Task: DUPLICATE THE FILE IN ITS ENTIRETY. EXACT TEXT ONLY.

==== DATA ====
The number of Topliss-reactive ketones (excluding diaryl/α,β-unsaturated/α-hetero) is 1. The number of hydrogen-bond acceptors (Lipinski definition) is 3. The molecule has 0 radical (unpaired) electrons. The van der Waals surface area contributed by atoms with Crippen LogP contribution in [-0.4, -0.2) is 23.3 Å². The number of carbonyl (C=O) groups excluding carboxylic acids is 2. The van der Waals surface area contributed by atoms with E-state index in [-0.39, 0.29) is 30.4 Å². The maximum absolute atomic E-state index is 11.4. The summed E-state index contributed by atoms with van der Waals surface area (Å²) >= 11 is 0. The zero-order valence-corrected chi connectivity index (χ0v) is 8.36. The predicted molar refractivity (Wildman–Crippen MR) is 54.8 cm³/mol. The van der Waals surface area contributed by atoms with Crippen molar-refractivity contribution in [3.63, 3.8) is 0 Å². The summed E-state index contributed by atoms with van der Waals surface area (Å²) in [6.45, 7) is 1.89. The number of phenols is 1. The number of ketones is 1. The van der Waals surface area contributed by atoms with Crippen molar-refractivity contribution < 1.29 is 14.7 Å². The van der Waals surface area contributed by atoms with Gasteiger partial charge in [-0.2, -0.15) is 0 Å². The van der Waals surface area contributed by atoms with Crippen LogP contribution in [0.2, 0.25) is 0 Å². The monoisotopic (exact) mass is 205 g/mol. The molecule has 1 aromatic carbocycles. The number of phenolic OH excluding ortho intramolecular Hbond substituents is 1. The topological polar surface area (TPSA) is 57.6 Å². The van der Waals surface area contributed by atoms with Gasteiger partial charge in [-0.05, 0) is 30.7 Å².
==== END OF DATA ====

The number of Topliss-reactive ketones (excluding diaryl/α,β-unsaturated/α-hetero) is 1. The number of hydrogen-bond acceptors (Lipinski definition) is 3. The molecule has 0 radical (unpaired) electrons. The van der Waals surface area contributed by atoms with Crippen LogP contribution in [-0.4, -0.2) is 23.3 Å². The number of carbonyl (C=O) groups excluding carboxylic acids is 2. The van der Waals surface area contributed by atoms with E-state index in [-0.39, 0.29) is 30.4 Å². The maximum absolute atomic E-state index is 11.4. The summed E-state index contributed by atoms with van der Waals surface area (Å²) >= 11 is 0. The zero-order valence-corrected chi connectivity index (χ0v) is 8.36. The predicted molar refractivity (Wildman–Crippen MR) is 54.8 cm³/mol. The van der Waals surface area contributed by atoms with Crippen molar-refractivity contribution in [3.63, 3.8) is 0 Å². The summed E-state index contributed by atoms with van der Waals surface area (Å²) in [6.45, 7) is 1.89. The number of phenols is 1. The number of ketones is 1. The van der Waals surface area contributed by atoms with Crippen molar-refractivity contribution < 1.29 is 14.7 Å². The van der Waals surface area contributed by atoms with Gasteiger partial charge in [-0.2, -0.15) is 0 Å². The van der Waals surface area contributed by atoms with Crippen LogP contribution in [0.2, 0.25) is 0 Å². The monoisotopic (exact) mass is 205 g/mol. The molecule has 1 aromatic carbocycles. The number of phenolic OH excluding ortho intramolecular Hbond substituents is 1. The topological polar surface area (TPSA) is 57.6 Å². The van der Waals surface area contributed by atoms with Gasteiger partial charge in [-0.05, 0) is 30.7 Å².